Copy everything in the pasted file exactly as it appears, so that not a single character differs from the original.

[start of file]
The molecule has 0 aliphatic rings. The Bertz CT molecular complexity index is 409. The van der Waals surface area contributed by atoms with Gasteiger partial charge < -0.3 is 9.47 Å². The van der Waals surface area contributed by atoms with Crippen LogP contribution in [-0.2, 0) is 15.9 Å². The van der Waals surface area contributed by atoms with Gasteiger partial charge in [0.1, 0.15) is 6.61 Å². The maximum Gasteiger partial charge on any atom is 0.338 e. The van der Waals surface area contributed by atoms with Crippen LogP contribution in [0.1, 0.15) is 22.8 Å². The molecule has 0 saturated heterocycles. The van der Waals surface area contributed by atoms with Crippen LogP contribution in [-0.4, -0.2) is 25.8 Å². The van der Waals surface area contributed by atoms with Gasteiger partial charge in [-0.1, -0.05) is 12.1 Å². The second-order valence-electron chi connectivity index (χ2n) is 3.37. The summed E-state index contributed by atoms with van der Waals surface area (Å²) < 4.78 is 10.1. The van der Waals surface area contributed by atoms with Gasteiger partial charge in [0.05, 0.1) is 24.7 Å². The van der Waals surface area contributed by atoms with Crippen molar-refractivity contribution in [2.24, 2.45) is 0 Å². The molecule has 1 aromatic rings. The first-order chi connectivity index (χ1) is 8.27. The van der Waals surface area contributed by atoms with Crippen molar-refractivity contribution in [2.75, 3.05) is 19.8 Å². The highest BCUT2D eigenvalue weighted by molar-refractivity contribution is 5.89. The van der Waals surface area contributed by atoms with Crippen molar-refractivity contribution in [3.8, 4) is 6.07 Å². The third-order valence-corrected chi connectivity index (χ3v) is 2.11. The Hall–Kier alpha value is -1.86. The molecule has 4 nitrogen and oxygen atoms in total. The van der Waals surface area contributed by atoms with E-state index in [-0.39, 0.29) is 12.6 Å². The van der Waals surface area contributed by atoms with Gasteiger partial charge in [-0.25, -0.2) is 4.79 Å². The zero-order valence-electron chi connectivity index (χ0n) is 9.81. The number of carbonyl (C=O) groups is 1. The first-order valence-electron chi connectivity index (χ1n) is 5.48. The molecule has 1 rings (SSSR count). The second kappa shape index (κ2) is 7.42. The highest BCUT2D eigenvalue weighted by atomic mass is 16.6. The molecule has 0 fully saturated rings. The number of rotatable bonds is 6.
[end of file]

The molecule has 0 aliphatic rings. The Bertz CT molecular complexity index is 409. The van der Waals surface area contributed by atoms with Gasteiger partial charge < -0.3 is 9.47 Å². The van der Waals surface area contributed by atoms with Crippen LogP contribution in [-0.2, 0) is 15.9 Å². The van der Waals surface area contributed by atoms with Gasteiger partial charge in [0.1, 0.15) is 6.61 Å². The maximum Gasteiger partial charge on any atom is 0.338 e. The van der Waals surface area contributed by atoms with Crippen LogP contribution in [0.1, 0.15) is 22.8 Å². The molecule has 0 saturated heterocycles. The van der Waals surface area contributed by atoms with Crippen LogP contribution in [-0.4, -0.2) is 25.8 Å². The van der Waals surface area contributed by atoms with Gasteiger partial charge in [-0.1, -0.05) is 12.1 Å². The second-order valence-electron chi connectivity index (χ2n) is 3.37. The summed E-state index contributed by atoms with van der Waals surface area (Å²) < 4.78 is 10.1. The van der Waals surface area contributed by atoms with Gasteiger partial charge in [0.05, 0.1) is 24.7 Å². The van der Waals surface area contributed by atoms with Crippen molar-refractivity contribution in [2.24, 2.45) is 0 Å². The molecule has 1 aromatic rings. The first-order chi connectivity index (χ1) is 8.27. The van der Waals surface area contributed by atoms with Crippen molar-refractivity contribution in [2.75, 3.05) is 19.8 Å². The highest BCUT2D eigenvalue weighted by molar-refractivity contribution is 5.89. The van der Waals surface area contributed by atoms with Crippen molar-refractivity contribution in [3.8, 4) is 6.07 Å². The third-order valence-corrected chi connectivity index (χ3v) is 2.11. The Hall–Kier alpha value is -1.86. The molecule has 4 nitrogen and oxygen atoms in total. The van der Waals surface area contributed by atoms with E-state index in [-0.39, 0.29) is 12.6 Å². The van der Waals surface area contributed by atoms with Gasteiger partial charge in [-0.25, -0.2) is 4.79 Å². The zero-order valence-electron chi connectivity index (χ0n) is 9.81. The number of carbonyl (C=O) groups is 1. The first-order valence-electron chi connectivity index (χ1n) is 5.48. The molecule has 1 rings (SSSR count). The second kappa shape index (κ2) is 7.42. The highest BCUT2D eigenvalue weighted by atomic mass is 16.6. The molecule has 0 fully saturated rings. The number of rotatable bonds is 6.